The National Primary Healthcare Development Agency (NPHCDA), has vowed to end polio in Nigeria so as to rid the country of its devastating effects.
Dr Faisal Shuaib, NPHCDA Executive Director, made the vow on the sidelines of the commemoration of the World Polio Day on Thursday in Abuja.
World Polio Day is observed annually across the world on October 24, the day set aside to raise the awareness for vaccination and eradication of Polio.
Polio is a highly infectious disease caused by deadly ‘Poliovirus’ usually affecting children under five years of age.
“Once Polio is eradicated, children will no longer suffer from polio-paralysis. Polio eradication is an important responsibility of every citizen, country, and the world; we must all work hard to eradicate it so that every child can stand on his feet. We pay a lot of attention to Oral Polio Vaccine (OPV), because it remains the best tool for achieving polio eradication. It is safe, effective, and responsible for the eradication of over 99 per cent of polio cases worldwide over the past 30 years,’’ he said.
He expressed happiness that Nigeria had been declared free of the polio virus in the last three years, but said that the nation would not relax.
“We have to be more vigilant. It’s clear that we have overcome the virus. We have to keep looking at those hard-to-reach areas to ensure that every child is reached with the vaccines they need,” he said.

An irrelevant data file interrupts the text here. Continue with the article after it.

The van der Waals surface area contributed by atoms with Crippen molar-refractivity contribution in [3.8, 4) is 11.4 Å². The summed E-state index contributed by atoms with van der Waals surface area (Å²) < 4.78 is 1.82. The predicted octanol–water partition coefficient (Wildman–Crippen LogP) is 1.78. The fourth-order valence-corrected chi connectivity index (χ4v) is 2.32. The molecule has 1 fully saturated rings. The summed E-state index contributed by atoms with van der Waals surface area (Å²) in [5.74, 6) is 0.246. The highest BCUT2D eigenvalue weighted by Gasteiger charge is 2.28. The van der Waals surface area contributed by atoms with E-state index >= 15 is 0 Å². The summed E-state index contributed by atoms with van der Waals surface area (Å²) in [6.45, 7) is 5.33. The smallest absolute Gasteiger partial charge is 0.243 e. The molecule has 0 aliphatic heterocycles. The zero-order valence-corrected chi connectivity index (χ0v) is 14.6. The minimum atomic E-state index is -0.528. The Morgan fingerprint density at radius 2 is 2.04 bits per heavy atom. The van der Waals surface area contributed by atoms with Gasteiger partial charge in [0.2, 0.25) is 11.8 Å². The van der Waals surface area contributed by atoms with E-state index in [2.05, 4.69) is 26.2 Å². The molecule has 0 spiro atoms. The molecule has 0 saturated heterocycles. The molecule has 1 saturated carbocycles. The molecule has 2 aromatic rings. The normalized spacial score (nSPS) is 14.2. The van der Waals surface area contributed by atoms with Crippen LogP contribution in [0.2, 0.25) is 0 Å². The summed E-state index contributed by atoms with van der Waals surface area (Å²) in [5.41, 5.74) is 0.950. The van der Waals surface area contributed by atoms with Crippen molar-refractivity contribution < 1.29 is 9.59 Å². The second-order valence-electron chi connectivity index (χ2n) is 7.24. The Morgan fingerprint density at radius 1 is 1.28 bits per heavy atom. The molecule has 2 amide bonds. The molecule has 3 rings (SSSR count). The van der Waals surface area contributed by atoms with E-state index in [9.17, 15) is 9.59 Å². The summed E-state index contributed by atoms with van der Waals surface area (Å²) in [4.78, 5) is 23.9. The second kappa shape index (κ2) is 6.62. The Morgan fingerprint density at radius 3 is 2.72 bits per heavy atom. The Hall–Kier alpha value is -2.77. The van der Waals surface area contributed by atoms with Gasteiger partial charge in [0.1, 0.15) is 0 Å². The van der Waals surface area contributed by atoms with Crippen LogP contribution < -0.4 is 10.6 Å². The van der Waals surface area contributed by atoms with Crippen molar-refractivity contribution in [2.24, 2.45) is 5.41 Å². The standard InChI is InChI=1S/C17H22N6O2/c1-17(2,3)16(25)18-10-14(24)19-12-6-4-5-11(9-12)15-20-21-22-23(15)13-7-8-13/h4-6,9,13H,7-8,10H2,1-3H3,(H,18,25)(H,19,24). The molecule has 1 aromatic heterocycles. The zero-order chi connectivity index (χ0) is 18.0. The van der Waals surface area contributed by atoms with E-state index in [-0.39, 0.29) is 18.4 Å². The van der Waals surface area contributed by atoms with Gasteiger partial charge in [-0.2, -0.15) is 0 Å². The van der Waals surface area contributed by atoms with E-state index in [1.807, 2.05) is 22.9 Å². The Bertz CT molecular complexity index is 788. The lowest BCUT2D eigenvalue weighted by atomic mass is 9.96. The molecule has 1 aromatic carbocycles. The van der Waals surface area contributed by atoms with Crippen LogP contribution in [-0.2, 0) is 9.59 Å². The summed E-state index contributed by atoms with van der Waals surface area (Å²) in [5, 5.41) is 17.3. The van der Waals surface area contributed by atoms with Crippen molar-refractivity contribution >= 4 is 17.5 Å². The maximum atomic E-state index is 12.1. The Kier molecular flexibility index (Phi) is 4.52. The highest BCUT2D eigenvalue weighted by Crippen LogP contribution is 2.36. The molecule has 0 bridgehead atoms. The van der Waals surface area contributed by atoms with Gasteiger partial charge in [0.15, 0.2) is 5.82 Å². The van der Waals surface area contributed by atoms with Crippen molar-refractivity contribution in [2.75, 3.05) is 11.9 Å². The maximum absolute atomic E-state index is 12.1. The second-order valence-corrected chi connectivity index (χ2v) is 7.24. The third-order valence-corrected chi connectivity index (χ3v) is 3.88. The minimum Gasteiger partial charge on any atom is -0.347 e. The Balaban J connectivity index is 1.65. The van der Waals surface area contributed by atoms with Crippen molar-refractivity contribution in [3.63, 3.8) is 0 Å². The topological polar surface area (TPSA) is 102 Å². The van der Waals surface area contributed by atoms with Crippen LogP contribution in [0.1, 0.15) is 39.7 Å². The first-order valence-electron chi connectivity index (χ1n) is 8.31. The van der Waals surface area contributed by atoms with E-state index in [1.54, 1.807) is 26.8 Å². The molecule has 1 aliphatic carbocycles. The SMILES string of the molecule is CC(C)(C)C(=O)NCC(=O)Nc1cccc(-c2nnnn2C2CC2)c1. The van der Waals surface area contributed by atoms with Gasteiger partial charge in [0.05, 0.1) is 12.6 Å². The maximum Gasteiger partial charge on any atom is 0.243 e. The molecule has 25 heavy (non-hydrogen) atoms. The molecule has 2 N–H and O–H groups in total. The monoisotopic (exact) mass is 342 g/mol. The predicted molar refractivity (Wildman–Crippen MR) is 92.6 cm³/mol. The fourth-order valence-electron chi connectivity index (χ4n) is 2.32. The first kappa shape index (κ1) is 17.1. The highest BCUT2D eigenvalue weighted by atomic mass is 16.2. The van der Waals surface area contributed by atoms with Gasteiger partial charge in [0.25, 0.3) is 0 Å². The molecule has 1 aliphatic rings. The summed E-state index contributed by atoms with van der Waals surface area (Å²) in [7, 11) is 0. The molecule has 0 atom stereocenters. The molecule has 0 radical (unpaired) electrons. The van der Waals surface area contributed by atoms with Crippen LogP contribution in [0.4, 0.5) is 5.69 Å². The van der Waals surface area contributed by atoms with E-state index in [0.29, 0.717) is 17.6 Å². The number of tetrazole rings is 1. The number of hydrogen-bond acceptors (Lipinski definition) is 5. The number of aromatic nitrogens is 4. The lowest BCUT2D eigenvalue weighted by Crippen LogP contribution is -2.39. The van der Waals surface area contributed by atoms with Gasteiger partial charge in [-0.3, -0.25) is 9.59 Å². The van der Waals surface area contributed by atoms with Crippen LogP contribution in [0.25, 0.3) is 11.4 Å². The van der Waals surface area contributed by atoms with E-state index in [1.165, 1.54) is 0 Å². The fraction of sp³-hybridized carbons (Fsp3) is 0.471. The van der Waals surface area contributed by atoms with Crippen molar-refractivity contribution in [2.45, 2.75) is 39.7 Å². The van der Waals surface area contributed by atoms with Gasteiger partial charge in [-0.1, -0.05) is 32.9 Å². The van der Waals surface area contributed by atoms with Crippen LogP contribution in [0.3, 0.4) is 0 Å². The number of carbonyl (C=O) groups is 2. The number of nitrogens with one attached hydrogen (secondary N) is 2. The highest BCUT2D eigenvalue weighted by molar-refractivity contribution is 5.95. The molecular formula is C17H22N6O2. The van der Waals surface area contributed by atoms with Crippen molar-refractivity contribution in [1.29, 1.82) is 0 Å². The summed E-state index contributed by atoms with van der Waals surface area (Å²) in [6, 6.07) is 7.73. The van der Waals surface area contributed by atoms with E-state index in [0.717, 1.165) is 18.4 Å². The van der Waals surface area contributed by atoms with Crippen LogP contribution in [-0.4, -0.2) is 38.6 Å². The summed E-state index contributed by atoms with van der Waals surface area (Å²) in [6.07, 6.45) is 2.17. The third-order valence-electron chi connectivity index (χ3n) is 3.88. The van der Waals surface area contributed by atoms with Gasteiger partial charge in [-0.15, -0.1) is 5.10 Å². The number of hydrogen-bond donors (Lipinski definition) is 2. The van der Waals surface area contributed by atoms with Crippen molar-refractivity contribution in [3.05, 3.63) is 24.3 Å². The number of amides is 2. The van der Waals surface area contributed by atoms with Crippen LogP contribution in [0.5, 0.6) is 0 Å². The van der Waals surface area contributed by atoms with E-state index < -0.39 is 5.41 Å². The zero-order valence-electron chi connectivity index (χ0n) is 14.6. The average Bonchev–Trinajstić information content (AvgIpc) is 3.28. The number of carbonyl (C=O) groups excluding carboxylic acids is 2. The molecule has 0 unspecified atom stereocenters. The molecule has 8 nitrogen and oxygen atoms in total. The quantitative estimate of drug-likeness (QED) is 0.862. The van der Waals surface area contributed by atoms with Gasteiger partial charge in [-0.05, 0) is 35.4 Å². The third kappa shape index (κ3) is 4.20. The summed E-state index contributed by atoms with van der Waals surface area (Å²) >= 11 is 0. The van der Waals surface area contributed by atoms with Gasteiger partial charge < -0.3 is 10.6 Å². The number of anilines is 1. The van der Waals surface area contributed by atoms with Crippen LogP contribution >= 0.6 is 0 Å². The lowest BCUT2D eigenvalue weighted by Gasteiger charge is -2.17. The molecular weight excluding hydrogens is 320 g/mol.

Shuaib said the NPHCDA was working with development partners to track all border routes and vaccinate immigrants to avoid a possible relapse of the wild polio virus.
“We still have a long way to go in terms of Polio eradication, especially if the virus exists anywhere in the world. Nigeria has to be protected because the world is a global village and there’s influx of people from all parts of the world into the country every day,’’ he advised.
He called on parents and caregivers to ensure that their children were protected and properly vaccinated against vaccine-preventable diseases.
“It is criminal for parents not to take their children for vaccination. If we invest in protecting our children, we get the best Nigerians in future. Working with some of our partners, especially GAVI, we have mapped out plans to provide cold-chain facilities in Primary Health Care (PHC), across the country in the next 10 years. We are confident that the vaccines that are being given to our children are potent and safe,’’ he said.
Shuaib said that the agency was discussing with governors to invest in PHC, to ensure that in the shortest possible time, Nigeria achieves Universal Health Coverage (UHC).
The World Polio Day was initiated by Rotary International to commemorate the birth of Jonas Salk, who developed a vaccine against poliomyelitis.
Global Polio Eradication Initiative (GPEI), established in 1988, has reportedly reduced polio by 99 per cent in 2013.